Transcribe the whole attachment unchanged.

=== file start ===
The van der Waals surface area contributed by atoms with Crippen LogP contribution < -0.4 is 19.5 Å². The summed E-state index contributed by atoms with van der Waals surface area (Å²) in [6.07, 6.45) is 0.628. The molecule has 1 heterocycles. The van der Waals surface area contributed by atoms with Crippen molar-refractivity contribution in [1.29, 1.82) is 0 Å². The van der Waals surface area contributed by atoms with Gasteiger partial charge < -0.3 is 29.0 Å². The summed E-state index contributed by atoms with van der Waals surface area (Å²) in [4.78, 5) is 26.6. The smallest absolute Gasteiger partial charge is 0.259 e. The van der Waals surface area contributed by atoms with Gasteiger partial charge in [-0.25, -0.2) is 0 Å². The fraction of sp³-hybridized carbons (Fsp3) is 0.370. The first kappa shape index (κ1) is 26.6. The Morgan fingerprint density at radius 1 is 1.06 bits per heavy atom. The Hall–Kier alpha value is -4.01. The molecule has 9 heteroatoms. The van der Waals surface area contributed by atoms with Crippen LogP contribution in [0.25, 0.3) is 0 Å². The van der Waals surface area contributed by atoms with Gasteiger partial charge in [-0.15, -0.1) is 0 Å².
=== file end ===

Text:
The van der Waals surface area contributed by atoms with Crippen LogP contribution < -0.4 is 19.5 Å². The summed E-state index contributed by atoms with van der Waals surface area (Å²) in [6.07, 6.45) is 0.628. The molecule has 1 heterocycles. The van der Waals surface area contributed by atoms with Crippen molar-refractivity contribution in [1.29, 1.82) is 0 Å². The van der Waals surface area contributed by atoms with Gasteiger partial charge < -0.3 is 29.0 Å². The summed E-state index contributed by atoms with van der Waals surface area (Å²) in [4.78, 5) is 26.6. The smallest absolute Gasteiger partial charge is 0.259 e. The van der Waals surface area contributed by atoms with Gasteiger partial charge in [-0.25, -0.2) is 0 Å². The fraction of sp³-hybridized carbons (Fsp3) is 0.370. The first kappa shape index (κ1) is 26.6. The Morgan fingerprint density at radius 1 is 1.06 bits per heavy atom. The Hall–Kier alpha value is -4.01. The molecule has 9 heteroatoms. The van der Waals surface area contributed by atoms with Crippen LogP contribution in [0.25, 0.3) is 0 Å². The van der Waals surface area contributed by atoms with Gasteiger partial charge in [-0.15, -0.1) is 0 Å².